Miller, Elizabeth Anne (1987) Norman Duncan : a critical biography. Doctoral (PhD) thesis, Memorial University of Newfoundland.
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Norman Duncan (1871-1916) was a prolific writer, having published over 140 periodical stories and articles as well as 20 books. Though he was born in Canada, he did all of his writing and publishing in the United States. In his day he was heralded as one of the most promising authors on the literary horizon. Yet, with the exception of very brief references, he has been virtually ignored by critics. Only one biography of any significance has been undertaken, while no sustained critical assessment has appeared. The purpose of this dissertation is to present a combined biographical and critical study of this neglected Canadian writer. -- It is impossible to separate Duncan the man from Duncan the writer. Many of the themes of his stories — importance of family, idealization of masculine heroes, fondness for boys, obsession with sin and redemption, and concern for alcoholics — have their genesis in his own life. The peak of his literary achievement came early, with the publication in 1903 of his second collection of short stories, The Way of the Sea. After that date, even though he did produce a number of fine essays on Newfoundland and Labrador, as well as the occasional short story of merit, there was an uneven quality in his work. Though he expanded his subject matter considerably, primarily as the result of travel, he never surpassed the level of intensity and the perfection of form that he achieved in the early Newfoundland works. -- Although one can detect strong influences of Dickens in Duncan's fiction, he is part of the tradition of the American local color movement and its Canadian counterpart, regional fiction. His success is due in no small part to the fact that he found a region virtually unexplored in literature, and made it his own. Over half his total literary production is rooted in his experiences in Newfoundland and Labrador. Certainly his best work comes from this group, ensuring him a permanent place in the literary history of Newfoundland.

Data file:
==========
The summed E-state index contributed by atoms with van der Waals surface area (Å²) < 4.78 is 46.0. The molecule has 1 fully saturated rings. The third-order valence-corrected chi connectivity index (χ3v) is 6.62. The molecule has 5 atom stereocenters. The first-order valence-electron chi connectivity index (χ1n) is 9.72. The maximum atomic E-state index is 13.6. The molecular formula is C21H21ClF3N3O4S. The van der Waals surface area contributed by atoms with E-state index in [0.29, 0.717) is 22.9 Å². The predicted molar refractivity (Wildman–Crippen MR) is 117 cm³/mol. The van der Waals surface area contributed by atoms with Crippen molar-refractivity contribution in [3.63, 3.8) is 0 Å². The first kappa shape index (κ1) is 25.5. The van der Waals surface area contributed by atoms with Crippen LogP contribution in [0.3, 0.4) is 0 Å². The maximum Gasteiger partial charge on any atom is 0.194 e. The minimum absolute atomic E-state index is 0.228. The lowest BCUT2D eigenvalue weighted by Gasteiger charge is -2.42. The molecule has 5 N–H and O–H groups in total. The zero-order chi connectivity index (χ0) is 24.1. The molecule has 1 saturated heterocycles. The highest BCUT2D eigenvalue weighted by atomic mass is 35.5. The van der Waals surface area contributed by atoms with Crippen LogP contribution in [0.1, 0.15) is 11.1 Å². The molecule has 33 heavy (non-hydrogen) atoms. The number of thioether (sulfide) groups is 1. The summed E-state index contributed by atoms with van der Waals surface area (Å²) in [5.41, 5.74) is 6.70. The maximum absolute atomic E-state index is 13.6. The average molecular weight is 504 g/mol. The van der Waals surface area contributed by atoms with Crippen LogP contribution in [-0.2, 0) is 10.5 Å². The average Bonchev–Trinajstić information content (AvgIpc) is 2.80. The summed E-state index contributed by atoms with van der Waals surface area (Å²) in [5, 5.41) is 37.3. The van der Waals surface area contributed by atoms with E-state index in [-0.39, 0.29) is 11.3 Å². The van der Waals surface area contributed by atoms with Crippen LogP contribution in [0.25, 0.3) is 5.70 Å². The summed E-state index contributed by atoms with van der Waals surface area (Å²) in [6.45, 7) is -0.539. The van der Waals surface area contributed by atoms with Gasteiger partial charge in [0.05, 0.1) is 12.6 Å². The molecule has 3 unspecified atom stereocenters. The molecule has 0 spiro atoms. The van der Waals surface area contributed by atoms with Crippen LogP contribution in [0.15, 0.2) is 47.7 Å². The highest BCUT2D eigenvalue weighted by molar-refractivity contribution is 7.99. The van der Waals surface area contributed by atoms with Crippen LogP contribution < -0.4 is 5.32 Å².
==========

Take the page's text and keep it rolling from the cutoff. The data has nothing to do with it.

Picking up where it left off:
|Item Type:||Thesis (Doctoral (PhD))|
|Additional Information:||Bibliography: leaves -325.|
|Department(s):||Humanities and Social Sciences, Faculty of > English Language and Literature|
|Library of Congress Subject Heading:||Duncan, Norman, 1871-1916; Duncan, Norman, 1871-1916--Criticism, Textual|
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